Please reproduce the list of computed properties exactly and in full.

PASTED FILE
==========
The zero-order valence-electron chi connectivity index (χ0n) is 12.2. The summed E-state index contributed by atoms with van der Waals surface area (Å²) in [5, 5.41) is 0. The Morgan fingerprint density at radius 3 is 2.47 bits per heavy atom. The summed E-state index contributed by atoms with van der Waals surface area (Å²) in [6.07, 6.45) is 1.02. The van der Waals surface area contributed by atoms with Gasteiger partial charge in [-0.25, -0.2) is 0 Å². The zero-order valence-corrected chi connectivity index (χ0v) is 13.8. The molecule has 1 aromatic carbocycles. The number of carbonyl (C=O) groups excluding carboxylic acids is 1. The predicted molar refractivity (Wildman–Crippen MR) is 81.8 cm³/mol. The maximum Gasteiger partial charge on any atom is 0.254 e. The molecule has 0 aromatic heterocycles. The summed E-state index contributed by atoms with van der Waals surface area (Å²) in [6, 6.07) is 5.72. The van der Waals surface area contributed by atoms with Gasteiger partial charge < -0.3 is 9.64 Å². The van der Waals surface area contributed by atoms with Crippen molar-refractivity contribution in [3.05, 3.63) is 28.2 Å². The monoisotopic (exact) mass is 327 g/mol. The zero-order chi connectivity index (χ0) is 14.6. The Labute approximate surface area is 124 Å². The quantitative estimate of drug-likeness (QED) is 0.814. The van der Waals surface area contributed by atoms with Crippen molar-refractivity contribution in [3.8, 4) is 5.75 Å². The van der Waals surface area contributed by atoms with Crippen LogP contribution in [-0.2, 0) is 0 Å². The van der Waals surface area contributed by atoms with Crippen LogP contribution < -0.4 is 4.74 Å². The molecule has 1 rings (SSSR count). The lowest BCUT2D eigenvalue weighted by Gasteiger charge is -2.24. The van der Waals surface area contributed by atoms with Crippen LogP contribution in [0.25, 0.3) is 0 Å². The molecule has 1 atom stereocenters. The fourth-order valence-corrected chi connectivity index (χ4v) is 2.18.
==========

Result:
The zero-order valence-electron chi connectivity index (χ0n) is 12.2. The summed E-state index contributed by atoms with van der Waals surface area (Å²) in [5, 5.41) is 0. The Morgan fingerprint density at radius 3 is 2.47 bits per heavy atom. The summed E-state index contributed by atoms with van der Waals surface area (Å²) in [6.07, 6.45) is 1.02. The van der Waals surface area contributed by atoms with Gasteiger partial charge in [-0.25, -0.2) is 0 Å². The zero-order valence-corrected chi connectivity index (χ0v) is 13.8. The molecule has 1 aromatic carbocycles. The number of carbonyl (C=O) groups excluding carboxylic acids is 1. The predicted molar refractivity (Wildman–Crippen MR) is 81.8 cm³/mol. The maximum Gasteiger partial charge on any atom is 0.254 e. The molecule has 0 aromatic heterocycles. The summed E-state index contributed by atoms with van der Waals surface area (Å²) in [6, 6.07) is 5.72. The van der Waals surface area contributed by atoms with Gasteiger partial charge < -0.3 is 9.64 Å². The van der Waals surface area contributed by atoms with Crippen molar-refractivity contribution in [3.05, 3.63) is 28.2 Å². The monoisotopic (exact) mass is 327 g/mol. The zero-order chi connectivity index (χ0) is 14.6. The Labute approximate surface area is 124 Å². The quantitative estimate of drug-likeness (QED) is 0.814. The van der Waals surface area contributed by atoms with Crippen molar-refractivity contribution in [3.8, 4) is 5.75 Å². The van der Waals surface area contributed by atoms with Crippen LogP contribution in [-0.2, 0) is 0 Å². The van der Waals surface area contributed by atoms with Crippen LogP contribution < -0.4 is 4.74 Å². The molecule has 1 rings (SSSR count). The lowest BCUT2D eigenvalue weighted by Gasteiger charge is -2.24. The van der Waals surface area contributed by atoms with Crippen LogP contribution in [0.25, 0.3) is 0 Å². The molecule has 1 atom stereocenters. The fourth-order valence-corrected chi connectivity index (χ4v) is 2.18.